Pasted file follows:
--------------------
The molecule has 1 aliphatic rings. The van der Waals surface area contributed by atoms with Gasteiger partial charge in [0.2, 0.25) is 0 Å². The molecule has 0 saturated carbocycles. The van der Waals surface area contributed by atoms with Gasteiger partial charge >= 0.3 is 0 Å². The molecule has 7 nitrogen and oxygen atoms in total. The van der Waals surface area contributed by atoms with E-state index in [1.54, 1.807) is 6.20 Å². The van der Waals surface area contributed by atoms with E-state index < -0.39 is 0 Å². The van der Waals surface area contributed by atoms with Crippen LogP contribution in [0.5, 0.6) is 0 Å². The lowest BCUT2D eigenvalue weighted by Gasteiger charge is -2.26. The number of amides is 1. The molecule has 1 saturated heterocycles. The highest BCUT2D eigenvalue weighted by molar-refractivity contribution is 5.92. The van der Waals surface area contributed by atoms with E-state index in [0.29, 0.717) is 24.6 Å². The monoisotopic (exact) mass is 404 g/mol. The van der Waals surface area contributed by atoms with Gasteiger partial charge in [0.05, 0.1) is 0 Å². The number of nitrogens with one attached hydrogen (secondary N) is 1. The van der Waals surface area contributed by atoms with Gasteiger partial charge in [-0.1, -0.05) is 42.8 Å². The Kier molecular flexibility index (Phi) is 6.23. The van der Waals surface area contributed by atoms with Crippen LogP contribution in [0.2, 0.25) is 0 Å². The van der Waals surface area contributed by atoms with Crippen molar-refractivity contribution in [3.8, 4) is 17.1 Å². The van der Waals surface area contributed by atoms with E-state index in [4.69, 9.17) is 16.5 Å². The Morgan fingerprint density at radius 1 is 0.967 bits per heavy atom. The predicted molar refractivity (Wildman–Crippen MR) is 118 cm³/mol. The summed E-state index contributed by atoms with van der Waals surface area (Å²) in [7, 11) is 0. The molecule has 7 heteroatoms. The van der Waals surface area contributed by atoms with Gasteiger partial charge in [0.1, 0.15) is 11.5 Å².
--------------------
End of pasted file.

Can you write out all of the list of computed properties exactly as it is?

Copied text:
The molecule has 1 aliphatic rings. The van der Waals surface area contributed by atoms with Gasteiger partial charge in [0.2, 0.25) is 0 Å². The molecule has 0 saturated carbocycles. The van der Waals surface area contributed by atoms with Gasteiger partial charge >= 0.3 is 0 Å². The molecule has 7 nitrogen and oxygen atoms in total. The van der Waals surface area contributed by atoms with E-state index in [1.54, 1.807) is 6.20 Å². The van der Waals surface area contributed by atoms with E-state index < -0.39 is 0 Å². The van der Waals surface area contributed by atoms with Crippen LogP contribution in [0.5, 0.6) is 0 Å². The lowest BCUT2D eigenvalue weighted by Gasteiger charge is -2.26. The number of amides is 1. The molecule has 1 saturated heterocycles. The highest BCUT2D eigenvalue weighted by molar-refractivity contribution is 5.92. The van der Waals surface area contributed by atoms with E-state index in [0.29, 0.717) is 24.6 Å². The monoisotopic (exact) mass is 404 g/mol. The van der Waals surface area contributed by atoms with Gasteiger partial charge in [0.05, 0.1) is 0 Å². The number of nitrogens with one attached hydrogen (secondary N) is 1. The van der Waals surface area contributed by atoms with Gasteiger partial charge in [-0.1, -0.05) is 42.8 Å². The Kier molecular flexibility index (Phi) is 6.23. The van der Waals surface area contributed by atoms with Crippen LogP contribution in [0.2, 0.25) is 0 Å². The van der Waals surface area contributed by atoms with Crippen molar-refractivity contribution in [3.8, 4) is 17.1 Å². The van der Waals surface area contributed by atoms with E-state index in [4.69, 9.17) is 16.5 Å². The Morgan fingerprint density at radius 1 is 0.967 bits per heavy atom. The predicted molar refractivity (Wildman–Crippen MR) is 118 cm³/mol. The summed E-state index contributed by atoms with van der Waals surface area (Å²) in [7, 11) is 0. The molecule has 7 heteroatoms. The van der Waals surface area contributed by atoms with Gasteiger partial charge in [0.1, 0.15) is 11.5 Å².